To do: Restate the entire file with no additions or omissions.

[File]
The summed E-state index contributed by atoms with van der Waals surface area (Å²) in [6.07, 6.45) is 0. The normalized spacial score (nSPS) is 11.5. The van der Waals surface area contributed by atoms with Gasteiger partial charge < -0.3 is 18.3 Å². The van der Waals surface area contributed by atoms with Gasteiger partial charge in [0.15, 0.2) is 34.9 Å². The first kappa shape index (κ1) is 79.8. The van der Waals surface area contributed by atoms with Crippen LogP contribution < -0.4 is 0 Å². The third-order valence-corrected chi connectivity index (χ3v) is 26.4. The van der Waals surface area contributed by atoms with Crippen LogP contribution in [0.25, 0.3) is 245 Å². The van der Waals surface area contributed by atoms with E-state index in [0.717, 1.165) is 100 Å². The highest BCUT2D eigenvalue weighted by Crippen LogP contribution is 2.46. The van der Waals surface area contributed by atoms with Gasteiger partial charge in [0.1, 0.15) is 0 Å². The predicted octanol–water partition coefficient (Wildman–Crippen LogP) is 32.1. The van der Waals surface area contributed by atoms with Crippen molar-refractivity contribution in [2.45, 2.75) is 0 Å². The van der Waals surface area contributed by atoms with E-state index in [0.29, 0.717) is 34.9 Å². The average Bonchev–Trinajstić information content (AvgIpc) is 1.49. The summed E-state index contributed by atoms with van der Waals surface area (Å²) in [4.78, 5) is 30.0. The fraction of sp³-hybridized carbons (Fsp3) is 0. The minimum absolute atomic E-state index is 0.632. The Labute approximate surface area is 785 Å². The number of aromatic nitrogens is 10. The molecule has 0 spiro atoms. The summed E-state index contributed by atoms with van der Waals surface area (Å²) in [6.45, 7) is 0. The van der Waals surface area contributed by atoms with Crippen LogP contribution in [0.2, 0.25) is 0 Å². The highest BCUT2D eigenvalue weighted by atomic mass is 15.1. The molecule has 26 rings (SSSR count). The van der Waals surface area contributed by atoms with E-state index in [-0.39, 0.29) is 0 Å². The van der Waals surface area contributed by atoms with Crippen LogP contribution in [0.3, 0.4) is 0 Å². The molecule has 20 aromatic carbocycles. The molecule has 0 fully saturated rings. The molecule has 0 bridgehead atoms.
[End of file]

The summed E-state index contributed by atoms with van der Waals surface area (Å²) in [6.07, 6.45) is 0. The normalized spacial score (nSPS) is 11.5. The van der Waals surface area contributed by atoms with Gasteiger partial charge < -0.3 is 18.3 Å². The van der Waals surface area contributed by atoms with Gasteiger partial charge in [0.15, 0.2) is 34.9 Å². The first kappa shape index (κ1) is 79.8. The van der Waals surface area contributed by atoms with Crippen LogP contribution < -0.4 is 0 Å². The third-order valence-corrected chi connectivity index (χ3v) is 26.4. The van der Waals surface area contributed by atoms with Crippen LogP contribution in [0.25, 0.3) is 245 Å². The van der Waals surface area contributed by atoms with E-state index in [0.717, 1.165) is 100 Å². The highest BCUT2D eigenvalue weighted by Crippen LogP contribution is 2.46. The van der Waals surface area contributed by atoms with Gasteiger partial charge in [0.1, 0.15) is 0 Å². The predicted octanol–water partition coefficient (Wildman–Crippen LogP) is 32.1. The van der Waals surface area contributed by atoms with Crippen molar-refractivity contribution in [2.45, 2.75) is 0 Å². The van der Waals surface area contributed by atoms with E-state index in [0.29, 0.717) is 34.9 Å². The average Bonchev–Trinajstić information content (AvgIpc) is 1.49. The summed E-state index contributed by atoms with van der Waals surface area (Å²) in [4.78, 5) is 30.0. The fraction of sp³-hybridized carbons (Fsp3) is 0. The minimum absolute atomic E-state index is 0.632. The Labute approximate surface area is 785 Å². The number of aromatic nitrogens is 10. The molecule has 0 spiro atoms. The summed E-state index contributed by atoms with van der Waals surface area (Å²) in [6.45, 7) is 0. The van der Waals surface area contributed by atoms with Crippen LogP contribution in [0.2, 0.25) is 0 Å². The highest BCUT2D eigenvalue weighted by atomic mass is 15.1. The molecule has 26 rings (SSSR count). The van der Waals surface area contributed by atoms with E-state index in [-0.39, 0.29) is 0 Å². The van der Waals surface area contributed by atoms with Crippen LogP contribution in [0.3, 0.4) is 0 Å². The molecule has 20 aromatic carbocycles. The molecule has 0 fully saturated rings. The molecule has 0 bridgehead atoms.